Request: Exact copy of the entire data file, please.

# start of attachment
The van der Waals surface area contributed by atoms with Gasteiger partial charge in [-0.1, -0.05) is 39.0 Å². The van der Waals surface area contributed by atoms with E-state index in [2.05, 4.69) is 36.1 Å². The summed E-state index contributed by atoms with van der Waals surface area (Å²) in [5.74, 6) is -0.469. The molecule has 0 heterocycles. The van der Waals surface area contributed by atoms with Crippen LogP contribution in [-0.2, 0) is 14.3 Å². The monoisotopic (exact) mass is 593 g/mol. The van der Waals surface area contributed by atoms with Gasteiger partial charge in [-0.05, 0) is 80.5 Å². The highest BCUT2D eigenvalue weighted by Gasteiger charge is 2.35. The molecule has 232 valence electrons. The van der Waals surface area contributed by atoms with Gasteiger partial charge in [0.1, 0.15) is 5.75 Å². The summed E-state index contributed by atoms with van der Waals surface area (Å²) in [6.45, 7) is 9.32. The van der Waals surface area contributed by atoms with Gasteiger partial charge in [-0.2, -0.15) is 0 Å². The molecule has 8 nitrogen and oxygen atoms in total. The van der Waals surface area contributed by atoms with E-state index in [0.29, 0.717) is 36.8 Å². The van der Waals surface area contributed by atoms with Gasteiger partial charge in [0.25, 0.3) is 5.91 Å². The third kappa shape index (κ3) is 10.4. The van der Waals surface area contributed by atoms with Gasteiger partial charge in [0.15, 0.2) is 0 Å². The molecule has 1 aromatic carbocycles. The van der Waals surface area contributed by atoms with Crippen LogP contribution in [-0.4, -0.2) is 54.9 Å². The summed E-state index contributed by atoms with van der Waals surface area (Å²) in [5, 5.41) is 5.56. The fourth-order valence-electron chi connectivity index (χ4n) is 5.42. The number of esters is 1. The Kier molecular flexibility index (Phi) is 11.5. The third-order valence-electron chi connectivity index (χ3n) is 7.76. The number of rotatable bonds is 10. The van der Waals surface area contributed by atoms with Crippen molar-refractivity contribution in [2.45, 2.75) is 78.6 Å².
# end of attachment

The van der Waals surface area contributed by atoms with Gasteiger partial charge in [-0.1, -0.05) is 39.0 Å². The van der Waals surface area contributed by atoms with E-state index in [2.05, 4.69) is 36.1 Å². The summed E-state index contributed by atoms with van der Waals surface area (Å²) in [5.74, 6) is -0.469. The molecule has 0 heterocycles. The van der Waals surface area contributed by atoms with Crippen LogP contribution in [-0.2, 0) is 14.3 Å². The monoisotopic (exact) mass is 593 g/mol. The van der Waals surface area contributed by atoms with Gasteiger partial charge in [-0.05, 0) is 80.5 Å². The highest BCUT2D eigenvalue weighted by Gasteiger charge is 2.35. The molecule has 232 valence electrons. The van der Waals surface area contributed by atoms with Gasteiger partial charge in [0.1, 0.15) is 5.75 Å². The summed E-state index contributed by atoms with van der Waals surface area (Å²) in [6.45, 7) is 9.32. The van der Waals surface area contributed by atoms with Gasteiger partial charge in [-0.2, -0.15) is 0 Å². The molecule has 8 nitrogen and oxygen atoms in total. The van der Waals surface area contributed by atoms with E-state index in [0.29, 0.717) is 36.8 Å². The van der Waals surface area contributed by atoms with Gasteiger partial charge in [0.25, 0.3) is 5.91 Å². The third kappa shape index (κ3) is 10.4. The van der Waals surface area contributed by atoms with Gasteiger partial charge in [0.15, 0.2) is 0 Å². The molecule has 1 aromatic carbocycles. The van der Waals surface area contributed by atoms with Crippen LogP contribution in [-0.4, -0.2) is 54.9 Å². The summed E-state index contributed by atoms with van der Waals surface area (Å²) in [5, 5.41) is 5.56. The fourth-order valence-electron chi connectivity index (χ4n) is 5.42. The number of esters is 1. The Kier molecular flexibility index (Phi) is 11.5. The third-order valence-electron chi connectivity index (χ3n) is 7.76. The number of rotatable bonds is 10. The van der Waals surface area contributed by atoms with Crippen molar-refractivity contribution in [2.45, 2.75) is 78.6 Å².